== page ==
My eyes are more than healed enough to process photos, but I am still going to just fish into my archive of photos I have already completed but have yet to post. I think that snow monkeys and Fuji must be my weakness, because after a couple of hours around either, I end up with way, way too many shots! I don’t remember if any of these shots were DRI’s or not, but I am pretty sure that at least one of the color ones was a DRI.
I have two friends travelling around in Thailand right now, one of them has a Flickr page and some great shots of Thailand found here. Naturally I am jealous, especially when I see shots of the Andaman Sea. I started going through my shots from our last trip to Thailand back in November/December of last year with the intent of putting together a tutorial on exactly how I throw together a lot of my DRI/HDR blended shots. I spent all morning on it, but I was not happy with the shot and scrapped the tutorial part. I cannot just delete the photo after all that work though! This first was taken in the city of Ayutthaya in one of the many, many shrines they have. The other is the 6 shot DRI that I worked on taken during the early morning sunrise at Railay Beach. If you could deport all of the tourists from the area except me and my wife, give me about 100 bags of sea salt and vinegar potato chips, a kayak and couple of years supply of sunscreen, it would be the ultimate beach paradise!
I have only a couple of weeks left here in Japan and kept realizing that there were quite a few shots that I did not have due to my short notice move to Turkey before last summer. Now that I am back, I now have only a few weekends left before leaving Japan for good. We basically only had this last weekend as our only time when we don’t have something planned and getting a good shot of Fuji was one of “those shots” I was missing out on. So we threw our sleeping bags into our small little Toyota Starlet to camp out on Friday night for a 4am viewing of Fuji across Lake Motosu as long as our luck way for clear viewing conditions.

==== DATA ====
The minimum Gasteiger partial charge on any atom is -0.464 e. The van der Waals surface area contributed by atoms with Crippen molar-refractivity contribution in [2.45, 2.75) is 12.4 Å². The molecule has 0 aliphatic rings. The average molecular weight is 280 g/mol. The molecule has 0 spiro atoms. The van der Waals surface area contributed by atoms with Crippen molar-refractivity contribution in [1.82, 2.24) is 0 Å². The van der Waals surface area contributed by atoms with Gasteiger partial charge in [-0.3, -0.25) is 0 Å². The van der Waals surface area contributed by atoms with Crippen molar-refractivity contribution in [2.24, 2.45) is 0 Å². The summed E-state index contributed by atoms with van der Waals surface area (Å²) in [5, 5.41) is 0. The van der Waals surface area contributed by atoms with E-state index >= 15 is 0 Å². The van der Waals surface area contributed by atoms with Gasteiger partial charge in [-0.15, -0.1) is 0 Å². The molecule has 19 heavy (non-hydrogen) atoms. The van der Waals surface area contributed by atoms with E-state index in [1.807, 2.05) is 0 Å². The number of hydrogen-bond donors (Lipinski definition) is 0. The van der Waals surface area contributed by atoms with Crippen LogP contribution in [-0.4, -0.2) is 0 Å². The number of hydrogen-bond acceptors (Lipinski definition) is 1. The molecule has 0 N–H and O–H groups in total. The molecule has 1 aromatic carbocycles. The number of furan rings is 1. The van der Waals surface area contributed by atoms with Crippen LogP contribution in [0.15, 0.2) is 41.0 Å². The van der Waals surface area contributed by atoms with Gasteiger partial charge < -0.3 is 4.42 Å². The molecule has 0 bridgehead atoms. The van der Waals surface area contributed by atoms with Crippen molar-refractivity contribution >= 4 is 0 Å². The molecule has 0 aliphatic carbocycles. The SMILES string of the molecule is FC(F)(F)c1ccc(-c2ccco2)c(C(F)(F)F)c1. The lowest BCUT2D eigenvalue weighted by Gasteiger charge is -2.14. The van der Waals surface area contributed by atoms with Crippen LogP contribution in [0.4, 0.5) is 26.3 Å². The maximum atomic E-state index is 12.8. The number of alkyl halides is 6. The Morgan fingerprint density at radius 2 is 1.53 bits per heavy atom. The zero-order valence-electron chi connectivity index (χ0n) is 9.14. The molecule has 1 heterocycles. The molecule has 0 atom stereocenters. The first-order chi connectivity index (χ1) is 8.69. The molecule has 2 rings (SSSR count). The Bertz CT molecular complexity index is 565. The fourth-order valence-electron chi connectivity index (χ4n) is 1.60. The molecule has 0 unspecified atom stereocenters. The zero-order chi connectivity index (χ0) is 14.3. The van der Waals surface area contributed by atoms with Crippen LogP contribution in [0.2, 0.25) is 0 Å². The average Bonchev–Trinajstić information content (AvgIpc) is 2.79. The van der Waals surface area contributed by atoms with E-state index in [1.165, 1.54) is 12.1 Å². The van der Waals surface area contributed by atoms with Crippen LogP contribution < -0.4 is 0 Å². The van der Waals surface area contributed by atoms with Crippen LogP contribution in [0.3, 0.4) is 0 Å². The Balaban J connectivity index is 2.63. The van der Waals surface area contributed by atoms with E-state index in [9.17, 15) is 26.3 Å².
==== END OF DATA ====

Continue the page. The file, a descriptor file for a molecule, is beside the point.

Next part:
Two people sleeping in a Toyota Starlet goes against the grain of the universe and I would never recommend anyone ever try that. On top of not being able to sleep in 3 cubic feet worth of space, I also omitted my allergy meds, and allergies in Japan kick my ass. Luckily the weather cooperated and we had our first clear skies in what seemed like weeks. Not only did we get an awesome viewing at Lake Motosu, but we were also able to get some nice warm light paint on Fuji across nearby Lake Saiko.
Here we are, 2,160 meters up on the tallest of five peaks of Mt. Huashan in the Shaanxi Province of China, South Peak. The layout of the upper mountain makes it easy to summit all five peaks within about an hours worth of time if you have some spring to your step. The mountain is basically surrounded entirely by sheer cliffs accessed by a couple of narrow, often sketchy trails that would excite any lawyer in the states within a 500-mile radius. Taoist temples are sprinkled about this massive, flower-shaped spire of rock, lined with iron links of chain to accentuate the thousands of steps carved into the skin of the mountain.
The main trail is actually lit in a lot of areas, full of handrails, and has steps carved or paved anywhere that it is steep. It is still breathtaking in many areas, but this is not the crazy part. For 元30 per person you can strap on an old chest harness and take a walk on wooden planks that cross a section of sheer cliff that is well over a 1,000 foot drop straight down. It is kind of short and delivers you to a little shrine that has been carved into the side of the mountain.
This is the entrance to the plank walk, and in person it seriously looks sketchy. In some countries, just because you are allowed to do it, that does not necessarily mean it is safe. That thought made this very interesting, but those springs along the cable you run your carabiners across looked like they would do a great job of padding your fall. I just hoped that the anchors would hold. I was actually fine walking down the ladder with my back to the wall and my face towards the cliff.